Robert and Jane Toll Foundation makes $50 million gift to expand Toll Public Interest Scholars and Fellows Program launching hundreds of students into public interest legal careers
The Robert and Jane Toll Foundation, founded by Robert Toll L’66 and Jane Toll GSE’66, has made a $50 million gift to the University of Pennsylvania Carey Law School to dramatically expand the Toll Public Interest Scholars and Fellows Program, doubling the number of public interest graduates in the coming decade through a combination of full and partial tuition scholarships.
The Toll Foundation’s $50 million gift is the largest gift in history devoted entirely to the training and support of public interest lawyers, and among the ten largest gifts ever to a law school in the United States. This transformative gift comes at an unprecedented time in history, when lawyers working for a more just and fair system are desperately needed. Beginning in the 2021 academic year, the Toll gift will be implemented to support the tuition and programming for students working towards the crucial goals of public service. This will place the Law School in the unique position to catalyze its unwavering commitment to put service and justice into action in ways that have never before been possible, through recruiting, enrolling, and empowering the next generation of advocates.
“We are profoundly grateful for this spectacularly transformational gift from Bob and Jane that builds on their previous support of the Law School and will ultimately enable us to double the number of public interest graduates in the future,” said Penn President Amy Gutmann. “The timing could not be more important, as our country acknowledges how inadequately our criminal justice system and other institutions have responded to the country’s long history of racism and inequality. The Tolls’ visionary philanthropy firmly places Penn Carey Law in a preeminent position to support a new generation of leaders to do the substantial work required for serious reform.”
As the world continues to grapple with a global pandemic that has exposed deep inequality, the U.S. finds itself in the midst of facing and correcting the deep racial inequities present through its society. This gift will enable the Law School at Penn to widen the gateways to service for students who will change the world for the better through their careers in the public interest. By increasing the number of Toll Public Interest Scholars and Fellows, the Law School can exponentially increase the capacity of our global public interest community to fight the most significant legal battles of the time while expanding access to justice.
“A gift of this magnitude, in this current moment, creates a significant opportunity to expand on the long-standing commitment of the Law School to educate, train and launch the advocates needed to fight the injustices of our world today,” said Ted Ruger, Dean and Bernard G. Segal Professor of Law. “These scholarships will make public interest careers accessible to a broader pool of students, many of whom are from underrepresented backgrounds. The Tolls’ generosity truly supercharges the Law School’s ability to create meaningful change in the future of our communities.”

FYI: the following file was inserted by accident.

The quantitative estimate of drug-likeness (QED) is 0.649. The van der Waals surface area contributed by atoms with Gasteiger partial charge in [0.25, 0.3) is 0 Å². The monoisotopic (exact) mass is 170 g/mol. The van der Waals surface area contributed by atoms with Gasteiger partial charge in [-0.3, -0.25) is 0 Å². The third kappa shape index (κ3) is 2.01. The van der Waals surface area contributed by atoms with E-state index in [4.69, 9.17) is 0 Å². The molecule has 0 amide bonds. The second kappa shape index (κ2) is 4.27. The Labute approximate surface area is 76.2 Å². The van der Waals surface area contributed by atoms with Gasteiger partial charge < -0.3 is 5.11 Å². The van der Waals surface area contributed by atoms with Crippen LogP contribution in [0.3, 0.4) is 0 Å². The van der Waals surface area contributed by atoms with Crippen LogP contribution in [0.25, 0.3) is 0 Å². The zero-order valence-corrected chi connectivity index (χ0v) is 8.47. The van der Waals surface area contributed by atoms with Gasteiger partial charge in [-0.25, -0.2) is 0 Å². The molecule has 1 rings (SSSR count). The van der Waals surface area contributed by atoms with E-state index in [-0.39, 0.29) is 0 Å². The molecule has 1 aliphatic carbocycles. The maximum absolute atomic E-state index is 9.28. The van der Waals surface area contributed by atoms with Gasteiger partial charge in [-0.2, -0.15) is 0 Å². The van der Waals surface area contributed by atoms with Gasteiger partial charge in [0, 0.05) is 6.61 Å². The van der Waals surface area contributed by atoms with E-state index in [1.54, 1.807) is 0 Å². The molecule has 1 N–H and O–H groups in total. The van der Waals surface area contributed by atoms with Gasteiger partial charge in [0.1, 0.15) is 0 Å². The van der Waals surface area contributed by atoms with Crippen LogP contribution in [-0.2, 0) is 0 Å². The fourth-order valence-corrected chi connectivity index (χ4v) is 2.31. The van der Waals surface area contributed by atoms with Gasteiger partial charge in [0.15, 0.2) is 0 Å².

Robert Toll, the co-founder of the American luxury homebuilder company Toll Brothers, Inc., and his wife, Jane, have previously committed philanthropic efforts to the Law School and its public interest programming. Their most recent gift expands upon a $3 million donation made in 2018 to create and launch the Toll Public Service Corps, which includes Toll Scholars and Fellows, while also establishing Alumni Impact Awards and funding additional financial and career support for alumni through loan forgiveness and the existing Toll Loan Repayment and Assistance Program (TolLRAP).
Additionally, in 2006, the Tolls gifted $10 million to the Law School’s public interest program, which resulted in renaming to the Toll Public Interest Center (TPIC). Originally founded in 1989, the public service program at the Law School rendered it among the first institutions to require all students to complete 70 hours of public service before graduation. In 2000, Penn was the first law school to ever receive the ABA’s Pro Bono Publico Award. The Tolls’ donation in 2006 resulted in significant expansion for the program, and helped TPIC grow into an exceptional hub for public service at Penn. TPIC now facilitates a wide array of pro bono and public service opportunities that focus on impactful service, personal enrichment, and professional skill development, including the promise that each graduating class dedicates approximately 30,000 hours of pro bono legal service.
“Our goal is to greatly increase the number of students entering careers in public interest,” said Robert Toll. “It’s my hope that this opportunity leads to even more tangible, positive change from future Law School graduates.”